Comprehensive Operation Sinai 2018: paving the way for sustainable development in the peninsula

Mon, Dec. 31, 2018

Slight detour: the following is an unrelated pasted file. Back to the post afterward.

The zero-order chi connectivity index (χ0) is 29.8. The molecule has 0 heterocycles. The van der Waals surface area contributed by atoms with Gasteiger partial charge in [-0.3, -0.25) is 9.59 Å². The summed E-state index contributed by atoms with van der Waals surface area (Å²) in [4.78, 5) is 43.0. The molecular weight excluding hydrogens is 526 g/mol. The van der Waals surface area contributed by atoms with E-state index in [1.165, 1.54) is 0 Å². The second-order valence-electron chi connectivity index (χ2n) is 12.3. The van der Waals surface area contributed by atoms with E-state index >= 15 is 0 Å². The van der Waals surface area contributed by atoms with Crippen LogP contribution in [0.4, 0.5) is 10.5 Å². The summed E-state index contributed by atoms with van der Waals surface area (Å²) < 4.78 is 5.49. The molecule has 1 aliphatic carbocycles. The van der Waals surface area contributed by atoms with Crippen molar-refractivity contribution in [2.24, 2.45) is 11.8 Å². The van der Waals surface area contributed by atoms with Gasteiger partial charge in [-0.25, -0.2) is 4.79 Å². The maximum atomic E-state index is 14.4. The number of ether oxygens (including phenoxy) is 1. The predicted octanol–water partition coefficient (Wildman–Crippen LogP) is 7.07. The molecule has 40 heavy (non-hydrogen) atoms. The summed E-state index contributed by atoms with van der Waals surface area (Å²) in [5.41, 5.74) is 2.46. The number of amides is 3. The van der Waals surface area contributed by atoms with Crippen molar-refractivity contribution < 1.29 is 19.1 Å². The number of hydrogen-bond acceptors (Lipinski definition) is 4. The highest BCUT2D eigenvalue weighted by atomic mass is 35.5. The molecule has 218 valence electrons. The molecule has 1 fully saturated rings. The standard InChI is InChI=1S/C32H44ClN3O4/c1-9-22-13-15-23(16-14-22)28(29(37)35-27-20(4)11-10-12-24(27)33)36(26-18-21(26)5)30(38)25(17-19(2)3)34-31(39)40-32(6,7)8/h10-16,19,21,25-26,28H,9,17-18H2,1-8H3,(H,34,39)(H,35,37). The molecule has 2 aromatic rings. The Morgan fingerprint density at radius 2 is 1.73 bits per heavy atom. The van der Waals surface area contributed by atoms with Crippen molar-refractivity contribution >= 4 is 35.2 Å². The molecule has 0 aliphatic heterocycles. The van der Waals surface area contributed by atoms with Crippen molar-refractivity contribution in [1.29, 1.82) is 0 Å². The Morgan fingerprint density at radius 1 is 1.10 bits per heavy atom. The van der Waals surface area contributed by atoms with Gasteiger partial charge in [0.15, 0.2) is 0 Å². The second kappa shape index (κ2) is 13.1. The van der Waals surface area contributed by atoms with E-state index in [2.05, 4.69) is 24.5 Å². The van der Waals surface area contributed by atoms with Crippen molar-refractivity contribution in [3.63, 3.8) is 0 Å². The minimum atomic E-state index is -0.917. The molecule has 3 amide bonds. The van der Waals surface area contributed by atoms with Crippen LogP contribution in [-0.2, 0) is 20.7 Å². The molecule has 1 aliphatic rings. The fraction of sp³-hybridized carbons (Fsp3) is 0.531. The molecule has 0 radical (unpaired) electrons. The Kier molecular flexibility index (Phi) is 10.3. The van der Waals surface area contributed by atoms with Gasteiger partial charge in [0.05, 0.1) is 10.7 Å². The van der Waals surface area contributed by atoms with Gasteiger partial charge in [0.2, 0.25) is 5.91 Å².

In February, the Egyptian Armed Forces and the Interior Ministry launched the Comprehensive Operation Sinai (COS) 2018, following Al-Rawda mosque attack of late November 2017, the deadliest of its kind Egypt’s modern history. The COS aims to counter-terrorism by militant groups operating in Northern and Central Sinai and pave the way for the development in this long-neglected and marginalized area of Egypt. Until this day, the operation continues to target any criminal activities that affect Egypt’s national security and stability not only in Sinai but also in the Delta, Nile Valley and Western Desert. Since its launch, the COS 2018 adopted the strategy of “cutting the heads” of terrorist organizations – a long-term impact strategy that causes a significant demolition of terror structures in Sinai by reducing its capabilities. In July, the Egyptian forces managed to kill the Sinai province commander, Mohamed Abdel Latif Abu Jazr, who was a member of Hamas’ Ezzeddin Qaasam brigades before he joined a group run by Adel-Latif Moussa which opposes Hamas and is closer to the jihadist Salafist trend and later he joined the Islamic State (IS). This was the second high-level assassination in IS ranks in Sinai after the killing of IS leader Nasser Abu Zaqoul on April 18, by the Third Field Army in Central Sinai. In addition to these major successes the Egyptian forces continue to hunt down terrorists in every area of the peninsula to secure complete control over it and to protect the Egyptian society from the dangers posed by terrorism, extremism and organized crime. The COS 2018 also included disabling explosive devices, discovering caves, tunnels and hideouts used by militants as well as destroying vehicles and motorcycles used by these groups. Moreover, the operation conveys clear political and military messages to regional parties which promote and finance terrorist organizations operating on the Egyptian lands. Sinai’s development is the foundation of security: 300 days after the launch of COS 2018, and as it progresses, life in Sinai appears to be returning to normal. Markets and stores are buzzing with activity and all schools, universities, youth and sports centers as well as cultural facilities are normally operating as the restrictions on such activities that were imposed during the initial stages of COS 2018 have been gradually lifted.  Meanwhile, there can be more focus on the development of Sinai which has always been a priority of the government since the June 30 Revolution. “The situation in our city is much better than it was a year ago,” said Om Ahmed, a saleswoman who works at the main market in Al-Arish city, one of the most vital cities in North Sinai. Another saleswoman told Egypt Forward that “the buying and selling is going normally. People come to the market everyday to buy their needs without any hassle as the streets returned as safe as they were before. Terrorism can never beat us.” Ahmed Sileem, a fisherman, also confirmed that the situation in Al-Arish city has improved since the launch of the COS 2018, “Eight months ago, we were not able to open our shops and we could not buy our needs, but now the situation has improved by more than 70 percent,” he added. While Ahmed Abu Ziad, a Palestinian who has been living in Al-Arish city for more than 40 years said, “Despite all the hard circumstances that we have been through during the last few months, life has started to get back to normal with the presence of the police and the armed forces. I would never leave Egypt and would never leave Al-Arish, it is one of the greatest places on earth.” At the main gas station in the city, the residents confirmed to Egypt Forward that fuel is available regularly in the city and at a good price. In addition the province established a system to overcome congestion at the gas stations and facilitate the process by dedicating specific days for each car type including taxies and private cars. As of November, a number of development and service projects were launched in North Sinai, mainly benefiting the victims of the Al-Rawda mosque terrorist attack and their families. All ministries and state institutions contributed and collaborated to reconstruct and serve the area. The projects included building and reconstructing schools and more than 54 houses, job creation projects through fisheries and microfinance projects at a cost of LE five million. Major General, Mohammed Abdulla Fadil Shousha, former governor of North Sinai, told Egypt Forward that Sinai is becoming more stable and more secure. “Thanks to the efforts of the armed forces, the police and the people of Sinai, life returned to normal. A few days ago we commemorated the victims of Al-Rawda mosque terrorist attack and we were keen to confirm that development is the key principle to fighting terrorism and the basis of security as directed by the President,” said Shousha.  “People are more determined than ever to uproot terrorism,” he added. Adding to various governmental actors, the Armed Forces also play a crucial role in the development of Sinai through civilian-military development brigades that efficiently coordinate to rebuild Sinai in conjunction with the military operations to rid the peninsula of terrorism. The Armed forces participation in the development of Sinai adds value at the logistical level through the army’s diverse expertise – in addition to security consideration which is why it is important for the army to be closely involved. Also, the army’s contribution to development efforts eases pressure on the national budget. The strong state institutions cooperate in the production of ideas, planning, utilization and development of technologies and funding the development process in a comprehensive framework. Earlier this year, President Abdel Fatah al-Sisi, launched the “National Strategy for the Development of Sinai”, which is aligned with the Strategic National Plan for Urban Development 2052 and the Strategy of Sustainable Development 2030. Contributors to funding the Sinai development strategy include; the World Bank, the Saudi Fund for Development, the Kuwaiti Fund for Arab Economic Development and the Arab Fund for Economic and Social Development. The plan reflects a comprehensive framework of cooperation between government institutions, the armed forces and civil society in a triangular relationship: the developmental state that thinks and designs, the army that supervises and manages the task of translating these plans into action and the civilian sector which implements under the oversight of the state and the supervision of the army. The Sinai development plan includes many projects which would put Sinai on the track for comprehensive development. It covers a wide range of sectors including industry, agriculture, mining, tourism and infrastructure. Ibrahim Mehleb, Sisi’s advisor for national and strategic projects and former prime minister, announced in April that a project to develop Sinai peninsula should be completed by 2022 at a cost of some LE275 billion. Mehleb described the project as a “project for national security” and said it includes plans for a comprehensive network of roads, residential and industrial developments, four water desalination plants, hospitals and sewage networks. Examples of these projects include, the hydraulic project to transport water into Sinai through a system of ducts that pass below the Suez Canal and the mega-irritation project that aim to put 100,000 of acres of land in Sinai under cultivation, requiring the construction of an infrastructure capable of daily pumping 1.4 million cubic meters of water to the peninsula. The infrastructure projects in Sinai link the peninsula to the Nile valley to make Sinai a natural extension of the Egyptian mainland. These include the Nasr floating bridge, the first floating bridge of its kind, linking the banks of the Suez Canal between Port Said and Port Fouad to facilitate the transportation needs of the residents of these twin cities. Comprehensive development is about more than urban planning and expansion. In addition to conventional urban development and the economic and security dimensions of projects, education, health and culture must also be factored in. To date, on the level of education, the government constructed 47 new schools, an Al-Azhar affiliated academy, 400 classrooms and established vocational training centers. In addition, 187 literacy classes were opened; accommodating 1,650 students in the East Qantara Zone, a project that is being carried out in collaboration with the General Authority for Literacy and Adult Education. In Port Said, three public libraries and three cultural palaces,  cultural entertainment center are being developed to promote cultural awareness among the residents of Port Said. The cultural entertainment center is expected to feature assembly rooms, theatres and other entertainment facilities. Another unique cultural project is the “Bedouin Home” project, which focuses on the culture of indigenous Sinai tribes.”Through the “Bedouin Home” project, each individual receives a house and a fully equipped ten acres, six bee hives and a greenhouse. This project will attract more people from the Delta area to move to Sinai where they can introduce this Bedouin area to agriculture know how and practice,” said Shousha. With regard to health, four new central hospitals were constructed and eight health centers were upgraded in addition to two hospitals in Arish and Sheikh Zuweid respectively. Sinai development interventions also included the renovation of 10 emergency care centers and the construction of four new once and building a pharmaceutical repositories in Arish. Shousha, also explained that “there is a protocol of cooperation between Al-Azhar university, Cairo university and Zagazig university to provide the province of North Sinai with 14 university professors every week to help enhance the medical response in the governorate.” The government, army and civil sector triangle are also closely involved in agricultural development and land reclamation. A total of 13,680 acres have been reclaimed and made ready for cultivation in Bir Al-Abd and 350 greenhouses have been made available to Bedouin farmers in North Sinai. Development projects in Sinai also included digging 27 new water wells in Rafah and desalinization plant in Tor, while a  filtration plant is under construction in New Ismailia and work is in progress to expand the Arish water station.  As far as industry is concerned, the infrastructure water, sewerage, electricity, lighting and roads was completed for new industrial zones in Bir Al-Abd and Central Sinai. And 10 factories are planned to process marble in Sidr Al-Hitan and Abu Zeneima in the near future. Shousha, also confirmed that Sinai’s minerals can be invested for more than 100 years. “Our main goal in mining is to utilize all the available raw materials and to produce products ready for direct use or export,” he said. Sinai is also witnessing the construction of new cities, including New Ismailia and New Rafah, that will form the hub for a major societal re-engineering in Sinai. For example, the “Salam Misr” city is destined to become the new economic capital east of Port Said and will play a pivotal role in weaving Sinai into the larger Egyptian national fabric and making it more attractive to investors at home and abroad. In the process, it will strengthen the security of Egypt’s eastern borders. Moreover, the city is planned to be a pioneering smart village. The old Ismailia capital is also planned to be transformed into a free zone with economic laws and regulations tailored to furnish an environment conducive to business and to promoting the advancement of the local community. Furthermore, Shousha explained that “the government invested more than LE 450 million in social housing in North Sinai and the housing units prices are now similar to the prices in other governorates.” Furthermore, as part of the South Sinai regional development program (SSRDP), the government is working closely with the European Union (EU) to build the first advanced center for people with disabilities in the city of Tor South Sinai governorate. The center is expected to provide job opportunities with a 70 percent share of these opportunities for people of disabilities. The program also includes projects related to infrastructure, studies and equipment as well as projects that aim to protect the cultural and natural resources in Sinai and to enhance the living conditions of local communities in the peninsula.